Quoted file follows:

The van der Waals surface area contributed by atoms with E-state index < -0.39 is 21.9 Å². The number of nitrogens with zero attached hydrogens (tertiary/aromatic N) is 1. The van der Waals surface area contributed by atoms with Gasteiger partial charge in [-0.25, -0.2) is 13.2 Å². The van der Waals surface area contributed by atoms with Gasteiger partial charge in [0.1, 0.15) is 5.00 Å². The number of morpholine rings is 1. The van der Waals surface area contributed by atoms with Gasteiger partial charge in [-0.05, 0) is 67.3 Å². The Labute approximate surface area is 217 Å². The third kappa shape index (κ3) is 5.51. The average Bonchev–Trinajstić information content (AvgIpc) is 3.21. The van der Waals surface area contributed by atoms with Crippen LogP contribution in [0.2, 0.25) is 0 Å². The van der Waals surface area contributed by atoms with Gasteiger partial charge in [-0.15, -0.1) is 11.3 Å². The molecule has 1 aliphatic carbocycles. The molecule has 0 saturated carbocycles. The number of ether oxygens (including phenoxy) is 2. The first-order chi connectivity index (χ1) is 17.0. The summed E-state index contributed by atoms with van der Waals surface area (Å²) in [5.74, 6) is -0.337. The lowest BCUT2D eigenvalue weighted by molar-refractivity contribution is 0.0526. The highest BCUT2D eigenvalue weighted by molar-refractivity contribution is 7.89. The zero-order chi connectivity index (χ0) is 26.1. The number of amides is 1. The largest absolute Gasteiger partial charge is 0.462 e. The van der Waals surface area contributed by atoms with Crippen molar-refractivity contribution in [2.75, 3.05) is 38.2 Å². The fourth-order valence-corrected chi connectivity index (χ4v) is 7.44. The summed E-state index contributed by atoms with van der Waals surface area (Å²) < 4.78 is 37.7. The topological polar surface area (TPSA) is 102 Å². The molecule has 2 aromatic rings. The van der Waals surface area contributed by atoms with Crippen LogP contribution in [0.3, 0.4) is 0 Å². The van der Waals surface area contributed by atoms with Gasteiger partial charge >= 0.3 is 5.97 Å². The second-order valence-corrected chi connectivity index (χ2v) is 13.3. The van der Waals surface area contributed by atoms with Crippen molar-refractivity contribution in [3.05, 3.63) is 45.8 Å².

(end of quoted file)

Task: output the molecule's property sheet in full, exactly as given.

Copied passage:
The van der Waals surface area contributed by atoms with E-state index < -0.39 is 21.9 Å². The number of nitrogens with zero attached hydrogens (tertiary/aromatic N) is 1. The van der Waals surface area contributed by atoms with Gasteiger partial charge in [-0.25, -0.2) is 13.2 Å². The van der Waals surface area contributed by atoms with Gasteiger partial charge in [0.1, 0.15) is 5.00 Å². The number of morpholine rings is 1. The van der Waals surface area contributed by atoms with Gasteiger partial charge in [-0.05, 0) is 67.3 Å². The Labute approximate surface area is 217 Å². The third kappa shape index (κ3) is 5.51. The average Bonchev–Trinajstić information content (AvgIpc) is 3.21. The van der Waals surface area contributed by atoms with Crippen LogP contribution in [0.2, 0.25) is 0 Å². The van der Waals surface area contributed by atoms with Gasteiger partial charge in [-0.15, -0.1) is 11.3 Å². The molecule has 1 aliphatic carbocycles. The molecule has 0 saturated carbocycles. The number of ether oxygens (including phenoxy) is 2. The first-order chi connectivity index (χ1) is 17.0. The summed E-state index contributed by atoms with van der Waals surface area (Å²) in [5.74, 6) is -0.337. The lowest BCUT2D eigenvalue weighted by molar-refractivity contribution is 0.0526. The highest BCUT2D eigenvalue weighted by molar-refractivity contribution is 7.89. The zero-order chi connectivity index (χ0) is 26.1. The number of amides is 1. The largest absolute Gasteiger partial charge is 0.462 e. The van der Waals surface area contributed by atoms with Crippen molar-refractivity contribution in [2.75, 3.05) is 38.2 Å². The fourth-order valence-corrected chi connectivity index (χ4v) is 7.44. The summed E-state index contributed by atoms with van der Waals surface area (Å²) < 4.78 is 37.7. The topological polar surface area (TPSA) is 102 Å². The molecule has 2 aromatic rings. The van der Waals surface area contributed by atoms with Crippen LogP contribution in [0.3, 0.4) is 0 Å². The van der Waals surface area contributed by atoms with Gasteiger partial charge >= 0.3 is 5.97 Å². The second-order valence-corrected chi connectivity index (χ2v) is 13.3. The van der Waals surface area contributed by atoms with Crippen molar-refractivity contribution in [3.05, 3.63) is 45.8 Å².